Source: pexels.com

Welding is a pretty important part of the agriculture industry. As a farmer, you will have to use your welding skills from time to time in order to repair your metal equipment. It is crucial that your welding skills are up to the mark so that you are able to create welds that are durable and efficient. Here are some tips that can help you achieve that:

  1. Clean The Metals Properly

Source: pexels.com

It is understandable that you won’t have much time in hand to give a proper cleaning to the metal that you are about to weld because you might be in the middle of other urgent matters. However, you must try and clean the surface enough to remove any bigger contaminants like dust particles or rust. Cleaning is essential even when you are overhauling the parts of coil welding.

If you fail to do this, the welding will be of little use as the contaminant will reduce the weld’s integrity and you will have to weld the metals again after a short period of time. This will take more of your time.

So, ensure that before you begin welding, you have a clean metal surface to work with. Besides cleaning, you can also slow down the travel speed of the weld. This will prevent gas bubbles from getting trapped inside the weld and developing cracks there.

2. Strictly Follow The Basic Rules

Source: unsplash.com

When you are welding, it is essential to ensure that the weld is a lasting one and you won’t have to get back to the process after a short period of time. There are some basic aspects that you need to follow in order to make sure that your weld is a durable one. These include:

If you are welding with a stick or flux-core wire welder, you must drag the rod. As Leisner says ‘If it produces slag, you drag.’

There are different angles you need to maintain for different weldings. If stick welding, the lead angle should be about 20-30 degrees in the direction of the drag. When tee welding, the rod or wire must be held between the two metal pieces at a 45-degree angle. When wire welding, remember to hold the gun at an angle between 10-15 degrees in the direction where you are pushing the weld.

To ensure that the arc remains within a third of the weld pool, you must adjust your travel speed. In any case, the length of the arc must not exceed the diameter of the core of the electrode. With stick welding, the distance should be of about ⅛ inches between the workpiece and the tip of the rod. For wire welding, the work distance should be maintained to ⅜ -½ inch.

3. Welding Aluminum

Source: thefabricator.com

More and more agricultural equipment is using aluminum parts in them. Unlike other cases, where a simple cleaning to ensure that there are no particles like dirt or rust on the metal would do, for aluminum, you will require thorough cleaning and repair before welding it. With a wire welder at your disposal, it won’t be that difficult to get a hang of the process.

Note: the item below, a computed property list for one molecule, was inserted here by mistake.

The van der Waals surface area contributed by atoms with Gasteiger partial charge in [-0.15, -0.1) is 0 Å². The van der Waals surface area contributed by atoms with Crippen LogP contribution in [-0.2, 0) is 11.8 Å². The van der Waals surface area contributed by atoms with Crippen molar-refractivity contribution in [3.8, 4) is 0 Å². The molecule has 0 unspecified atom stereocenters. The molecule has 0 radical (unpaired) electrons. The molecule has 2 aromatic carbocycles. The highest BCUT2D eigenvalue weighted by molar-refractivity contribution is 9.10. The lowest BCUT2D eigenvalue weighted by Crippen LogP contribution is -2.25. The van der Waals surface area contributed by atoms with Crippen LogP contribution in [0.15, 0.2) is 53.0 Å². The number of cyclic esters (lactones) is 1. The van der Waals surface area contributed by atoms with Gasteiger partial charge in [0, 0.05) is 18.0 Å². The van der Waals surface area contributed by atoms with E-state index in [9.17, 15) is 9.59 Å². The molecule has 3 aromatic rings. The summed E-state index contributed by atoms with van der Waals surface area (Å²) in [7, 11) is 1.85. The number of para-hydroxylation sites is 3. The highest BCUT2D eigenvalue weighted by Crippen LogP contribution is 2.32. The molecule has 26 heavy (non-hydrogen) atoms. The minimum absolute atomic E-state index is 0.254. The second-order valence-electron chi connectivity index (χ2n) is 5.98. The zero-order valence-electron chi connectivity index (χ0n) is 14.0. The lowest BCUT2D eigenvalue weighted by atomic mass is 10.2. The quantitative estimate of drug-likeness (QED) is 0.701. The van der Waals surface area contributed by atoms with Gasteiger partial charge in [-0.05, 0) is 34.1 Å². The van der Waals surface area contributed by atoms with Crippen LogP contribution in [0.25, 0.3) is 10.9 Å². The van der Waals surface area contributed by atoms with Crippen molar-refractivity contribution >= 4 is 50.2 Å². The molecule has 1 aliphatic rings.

You must remember to purchase U-groove drive rolls that won’t crush the wire, instead, they’d simply support it. The Aluminum wires you use should be about 3/16 or ⅙ inches in diameter as you’ll find it much easier to feed them to the gun cable. You should use some organic solvent in order to remove any dust, grease, manure, or oil from the aluminum surface.

4. Understand the reason behind the cracks

Source: pexels.com

Welds can crack for many reasons. Here are some common reasons why it cracks mentioned by one of the top seam welding repair companies, Melting Together.

  • Prior to the welding, if you forget to grind the cracks out to their bottom
  • When you form undersize beads.
  • when you form concave or hollow beads which further cracks the middle of the bead.
  • When you don’t clean a repair properly.
  • If you fail to use low-hydrogen electrodes while repairing hard-to-weld steels
  • When you don’t fill the craters at the end of the weld
  • When you fail to properly reinforce a weld repair
  • If you forget to lay down the first mead on multiple pass welds. This usually results in cracks until the later beads join for support.

Further, you must keep in mind that rigid or hard parts are usually more prone to cracks than the gentle ones. So, with these parts, weld on the unrestrained end and make sure you leave a gap between plates. This will boost shrinkage movement as and when the weld cools.

5. Know When To Reinforce

Source: unsplash.com

While reinforcing won’t be required in all cases, it does become necessary when there are cracks on the welding surface which would make it difficult for you to prepare the metal for welding. You must also reinforce if a particular piece of equipment has been damaged at the same point more than once.

Make sure that you reinforce areas like the hinge on a folding implement as these are high-pressure areas. The edges should be leveled at a 30-degree angle to where the old metal comes in contact with the new metal so that you can provide some welding penetration.

6. Welding out of position

Source: pexels.com

When you are working out opposite to gravity, it can put you in a very difficult position. Thus, to balance its effects, use less voltage and lower wire feed speed. Reverse the polarity and concentrate the heat at the electrode tip, it will help you do cooler welding. This further cools the weld puddle faster and prevents dripping which allows you to weld out of position.

When you are working on horizontal welds, drop your angle to 15 degrees or 0 degrees. For vertical welds, you must work in a downward motion on a 3/16 inch steel and in an upward motion on a 1/16 inch steel. For overhead welds, it’s always best to work in a circular motion so that it can prevent the puddle from spilling.

Next time you find yourself having to weld some piece of equipment, make sure that you use these tips to create a high-quality weld.

LEAVE A REPLY

Please enter your comment!
Please enter your name here

1  +  8  =